By The Cradle – April 16, 2023
Syria-Saudi relations leap forward with joint statements, bilateral meetings, and, for the first time in 12 years, a shared vision for resolving the crisis in Syria.
During his visit to Moscow in mid-March, Syrian President Bashar al-Assad announced that Saudi Arabia no longer seeks to interfere in Syria’s internal affairs and has ended support of armed opposition militias.
In the same Russia Today interview, Assad declared his refusal to meet with Turkiye’s President Recep Tayyip Erdogan without the withdraw of Turkish military forces from the lands it occupies in Syria.
These two statements clearly underline Damascus’ policy approach to “reconciliations” taking place across West Asia. Assad’s change in stance towards Saudi Arabia came only after Riyadh completely withdrew its military presence from Syria.
Notably, rapprochement efforts took a big leap forward two days ago when the Saudis, for the first time since the Syrian war’s onset, received Syria’s Foreign Minister Faisal Mekdad in Riyadh.
Failed regime change plans
Since 2012, the Saudis had taken the lead in regional and international efforts to arm Syrian opposition groups across the spectrum, including the Muslim Brotherhood, Salafists, and al-Qaeda.
This sensitive information was disclosed by former Qatari Prime Minister Sheikh Hamad bin Jassim Al-Thani during an interview on the Kuwaiti Al-Qabas channel in May 2022, as he sought to distance Doha from the NATO-Persian Gulf alliance that financed and armed the Syrian conflict with the aim of overthrowing the government.
Sheikh Hamad claimed that in 2011, the late Saudi King Abdullah asked Qatar to lead operations rooms to support the armed Syrian opposition and later that year, two operational centers were established in Jordan and Turkiye by the allied states to coordinate their efforts on multiple fronts.
Saudi Arabia was present in both centers, along with the US, Qatar, Jordan,and Turkiye. In 2012, after Saudi Prince Bandar bin Sultan was appointed to head Saudi intelligence, he personally took charge of the operation to overthrow President Assad.
As Sheikh Hamad describes, Prince Bandar drew up military plans to occupy Damascus and the Syrian presidential palace and requested an exorbitant amount of money — $2 trillion dollars.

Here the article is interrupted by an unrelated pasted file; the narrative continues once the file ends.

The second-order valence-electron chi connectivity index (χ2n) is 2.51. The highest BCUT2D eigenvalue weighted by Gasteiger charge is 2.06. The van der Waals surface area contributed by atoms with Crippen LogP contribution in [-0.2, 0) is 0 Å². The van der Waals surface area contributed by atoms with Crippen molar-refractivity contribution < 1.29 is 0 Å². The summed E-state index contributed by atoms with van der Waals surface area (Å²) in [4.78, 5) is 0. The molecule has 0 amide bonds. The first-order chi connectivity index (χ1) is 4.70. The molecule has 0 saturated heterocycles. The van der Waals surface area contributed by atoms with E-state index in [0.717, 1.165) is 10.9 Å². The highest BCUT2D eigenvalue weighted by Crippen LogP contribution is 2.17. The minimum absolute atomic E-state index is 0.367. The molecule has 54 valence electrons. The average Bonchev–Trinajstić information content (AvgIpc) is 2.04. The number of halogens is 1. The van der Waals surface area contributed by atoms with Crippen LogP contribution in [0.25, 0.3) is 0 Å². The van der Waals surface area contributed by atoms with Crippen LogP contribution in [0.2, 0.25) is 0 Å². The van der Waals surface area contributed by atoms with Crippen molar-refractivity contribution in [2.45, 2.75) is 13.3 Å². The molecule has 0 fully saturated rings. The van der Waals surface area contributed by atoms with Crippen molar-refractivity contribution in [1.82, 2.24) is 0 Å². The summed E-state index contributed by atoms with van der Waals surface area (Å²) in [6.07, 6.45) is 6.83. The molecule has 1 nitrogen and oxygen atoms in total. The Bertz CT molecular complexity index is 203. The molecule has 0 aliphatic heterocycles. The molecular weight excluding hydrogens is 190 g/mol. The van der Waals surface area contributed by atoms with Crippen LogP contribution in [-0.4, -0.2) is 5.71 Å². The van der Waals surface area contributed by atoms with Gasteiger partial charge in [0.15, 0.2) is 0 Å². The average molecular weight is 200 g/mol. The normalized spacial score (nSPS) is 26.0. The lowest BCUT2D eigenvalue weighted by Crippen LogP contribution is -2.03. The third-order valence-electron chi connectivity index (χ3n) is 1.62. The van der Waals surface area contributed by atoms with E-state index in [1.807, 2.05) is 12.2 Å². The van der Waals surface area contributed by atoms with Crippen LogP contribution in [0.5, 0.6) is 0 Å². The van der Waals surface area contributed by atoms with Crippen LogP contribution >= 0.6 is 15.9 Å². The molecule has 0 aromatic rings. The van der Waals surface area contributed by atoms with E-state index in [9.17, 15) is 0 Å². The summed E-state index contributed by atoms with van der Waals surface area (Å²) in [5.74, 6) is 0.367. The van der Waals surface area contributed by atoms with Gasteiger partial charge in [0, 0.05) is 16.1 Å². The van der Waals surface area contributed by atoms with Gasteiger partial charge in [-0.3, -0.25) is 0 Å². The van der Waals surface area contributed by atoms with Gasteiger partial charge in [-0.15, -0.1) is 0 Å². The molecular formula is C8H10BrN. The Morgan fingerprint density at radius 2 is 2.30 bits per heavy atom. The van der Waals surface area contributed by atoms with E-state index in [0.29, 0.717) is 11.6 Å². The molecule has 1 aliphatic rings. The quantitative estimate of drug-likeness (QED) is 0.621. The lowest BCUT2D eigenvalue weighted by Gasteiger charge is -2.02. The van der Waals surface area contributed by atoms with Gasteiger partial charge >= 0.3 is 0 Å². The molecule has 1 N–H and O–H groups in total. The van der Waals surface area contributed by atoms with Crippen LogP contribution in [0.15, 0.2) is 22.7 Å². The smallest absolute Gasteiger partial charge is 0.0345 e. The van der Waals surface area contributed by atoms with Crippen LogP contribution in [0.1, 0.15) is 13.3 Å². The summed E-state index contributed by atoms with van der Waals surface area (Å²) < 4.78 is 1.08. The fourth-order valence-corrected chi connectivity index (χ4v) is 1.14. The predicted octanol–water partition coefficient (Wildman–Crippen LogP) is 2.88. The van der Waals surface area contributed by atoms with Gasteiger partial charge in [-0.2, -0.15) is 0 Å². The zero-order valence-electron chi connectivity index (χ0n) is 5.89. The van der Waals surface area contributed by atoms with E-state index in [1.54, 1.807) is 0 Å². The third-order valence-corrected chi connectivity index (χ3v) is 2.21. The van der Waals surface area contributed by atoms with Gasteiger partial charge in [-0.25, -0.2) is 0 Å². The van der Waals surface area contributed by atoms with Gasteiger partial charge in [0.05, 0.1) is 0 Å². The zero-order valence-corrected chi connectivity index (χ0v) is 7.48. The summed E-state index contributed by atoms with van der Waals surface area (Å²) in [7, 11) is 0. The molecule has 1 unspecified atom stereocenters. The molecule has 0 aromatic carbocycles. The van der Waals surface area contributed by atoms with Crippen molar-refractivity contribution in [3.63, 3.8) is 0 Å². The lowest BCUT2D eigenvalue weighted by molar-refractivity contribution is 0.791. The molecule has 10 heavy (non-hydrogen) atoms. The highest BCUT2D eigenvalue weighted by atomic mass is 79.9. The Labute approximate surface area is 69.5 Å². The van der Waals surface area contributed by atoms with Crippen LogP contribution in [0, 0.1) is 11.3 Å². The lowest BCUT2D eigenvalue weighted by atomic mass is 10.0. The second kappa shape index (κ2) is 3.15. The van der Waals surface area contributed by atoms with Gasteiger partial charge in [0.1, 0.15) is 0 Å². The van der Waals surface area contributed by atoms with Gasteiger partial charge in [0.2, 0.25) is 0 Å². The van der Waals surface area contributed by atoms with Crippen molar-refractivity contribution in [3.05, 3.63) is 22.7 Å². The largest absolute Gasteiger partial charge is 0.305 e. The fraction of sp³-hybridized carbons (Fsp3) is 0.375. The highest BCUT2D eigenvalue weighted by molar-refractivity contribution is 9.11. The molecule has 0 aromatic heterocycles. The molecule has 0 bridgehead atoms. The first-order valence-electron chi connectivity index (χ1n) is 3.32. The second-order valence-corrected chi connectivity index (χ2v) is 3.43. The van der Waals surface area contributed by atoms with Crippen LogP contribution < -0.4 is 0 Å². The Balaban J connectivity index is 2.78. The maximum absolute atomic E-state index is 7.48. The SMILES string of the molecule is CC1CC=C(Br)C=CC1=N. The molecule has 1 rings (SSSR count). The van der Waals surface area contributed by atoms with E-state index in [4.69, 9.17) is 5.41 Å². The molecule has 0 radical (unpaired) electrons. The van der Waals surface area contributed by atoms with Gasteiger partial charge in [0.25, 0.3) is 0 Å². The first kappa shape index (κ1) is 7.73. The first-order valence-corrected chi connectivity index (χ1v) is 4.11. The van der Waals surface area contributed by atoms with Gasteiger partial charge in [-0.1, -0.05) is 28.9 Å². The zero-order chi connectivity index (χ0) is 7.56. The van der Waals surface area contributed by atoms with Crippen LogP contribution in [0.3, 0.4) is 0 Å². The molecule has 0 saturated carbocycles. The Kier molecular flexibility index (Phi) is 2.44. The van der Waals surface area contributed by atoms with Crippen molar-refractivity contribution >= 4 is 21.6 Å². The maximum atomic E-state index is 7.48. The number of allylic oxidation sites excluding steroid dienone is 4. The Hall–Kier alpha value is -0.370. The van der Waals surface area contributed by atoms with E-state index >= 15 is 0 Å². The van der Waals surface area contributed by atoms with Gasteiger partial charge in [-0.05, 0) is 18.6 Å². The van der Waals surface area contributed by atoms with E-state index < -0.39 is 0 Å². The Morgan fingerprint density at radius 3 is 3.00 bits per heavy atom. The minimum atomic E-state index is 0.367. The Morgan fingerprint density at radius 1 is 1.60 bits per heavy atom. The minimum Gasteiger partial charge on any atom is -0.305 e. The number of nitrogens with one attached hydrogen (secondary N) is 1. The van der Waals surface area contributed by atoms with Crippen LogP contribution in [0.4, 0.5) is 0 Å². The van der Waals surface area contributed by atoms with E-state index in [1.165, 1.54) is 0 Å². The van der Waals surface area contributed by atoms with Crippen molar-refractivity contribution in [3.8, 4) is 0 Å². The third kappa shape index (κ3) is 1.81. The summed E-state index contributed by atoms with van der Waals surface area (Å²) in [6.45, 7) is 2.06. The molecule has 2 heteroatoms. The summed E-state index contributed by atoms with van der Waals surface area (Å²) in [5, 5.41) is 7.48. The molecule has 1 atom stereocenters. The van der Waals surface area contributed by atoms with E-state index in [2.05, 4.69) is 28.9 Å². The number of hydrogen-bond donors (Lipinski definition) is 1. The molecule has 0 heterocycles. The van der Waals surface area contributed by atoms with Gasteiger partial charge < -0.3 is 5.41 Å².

Syria and its allies already had documented information about the role of Bandar bin Sultan in terror attacks on the Syrian capital between mid-2012 and mid-2013. The year-long campaign of intense bombing and armed assaults on Damascus did not succeed, and the alliance of states supporting Syrian militant groups began to acknowledge that regime change would not be as easy as anticipated.
Riyadh’s role in US occupation of Syria
The Saudi role started to diminish as the factions it backed suffered battlefield losses in central and southern Syria. This decline was not due to Riyadh’s desire to de-escalate, but rather because of these losses.
The trend of defeats for the Saudi-backed factions stopped after the assassination of Zahran Alloush on 25 December, 2015). Alloush was the leader of the so-called “Jaysh al-Islam” in the Damascus countryside, a faction that was a Saudi spearhead directed towards the Syrian capital until it was eventually expelled by the Syrian army and its allies.
The defeats of the Saudi factions in Syria coincided with changes in the leadership in Riyadh led by the new crown prince, Muhammad bin Salman (MbS). MbS focused his country’s armaments and financial efforts on the war on Yemen.
However, this did not mean Saudi Arabia’s complete withdrawal from the Syrian conflict. To the east of the Euphrates River, Saudi oil money was spent on strengthening the presence of the US occupation army who continue to plunder the country’s oil wealth.
Thamer Al-Sabhan, the former Minister of State for Arabian Gulf Affairs, coordinated with both the US occupation forces and tribal sheiks in that region from 2017 to 2019. During that time, Saudi Arabia secured funds for a continued US presence in Syria.
The Saudi involvement in the north was revealed by then-US President Donald Trump in 2018, when he explicitly stated that Saudi Arabia was interested in his decision to withdraw US forces from Syria (a decision he later abandoned) and that it must pay for the continuation of the occupation—which it did.